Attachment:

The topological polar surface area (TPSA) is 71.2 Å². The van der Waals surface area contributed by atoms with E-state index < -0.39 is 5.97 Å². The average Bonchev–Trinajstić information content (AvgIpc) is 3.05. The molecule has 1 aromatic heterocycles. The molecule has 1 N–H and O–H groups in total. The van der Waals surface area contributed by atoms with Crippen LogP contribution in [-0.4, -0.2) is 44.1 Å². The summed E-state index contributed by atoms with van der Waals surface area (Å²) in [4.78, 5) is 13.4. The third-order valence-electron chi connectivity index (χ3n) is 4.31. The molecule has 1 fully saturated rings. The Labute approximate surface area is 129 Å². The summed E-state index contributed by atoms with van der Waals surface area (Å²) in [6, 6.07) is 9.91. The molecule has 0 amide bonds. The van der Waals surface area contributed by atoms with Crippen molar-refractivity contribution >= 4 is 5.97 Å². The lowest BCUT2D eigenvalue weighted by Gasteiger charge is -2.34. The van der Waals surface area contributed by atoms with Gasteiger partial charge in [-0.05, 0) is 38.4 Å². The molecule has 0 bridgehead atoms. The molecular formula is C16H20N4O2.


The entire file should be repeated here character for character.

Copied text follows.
The topological polar surface area (TPSA) is 71.2 Å². The van der Waals surface area contributed by atoms with E-state index < -0.39 is 5.97 Å². The average Bonchev–Trinajstić information content (AvgIpc) is 3.05. The molecule has 1 aromatic heterocycles. The molecule has 1 N–H and O–H groups in total. The van der Waals surface area contributed by atoms with Crippen LogP contribution in [-0.4, -0.2) is 44.1 Å². The summed E-state index contributed by atoms with van der Waals surface area (Å²) in [4.78, 5) is 13.4. The third-order valence-electron chi connectivity index (χ3n) is 4.31. The molecule has 1 fully saturated rings. The Labute approximate surface area is 129 Å². The summed E-state index contributed by atoms with van der Waals surface area (Å²) in [6, 6.07) is 9.91. The molecule has 0 amide bonds. The van der Waals surface area contributed by atoms with Crippen molar-refractivity contribution >= 4 is 5.97 Å². The lowest BCUT2D eigenvalue weighted by Gasteiger charge is -2.34. The van der Waals surface area contributed by atoms with Gasteiger partial charge in [-0.05, 0) is 38.4 Å². The molecule has 0 bridgehead atoms. The molecular formula is C16H20N4O2.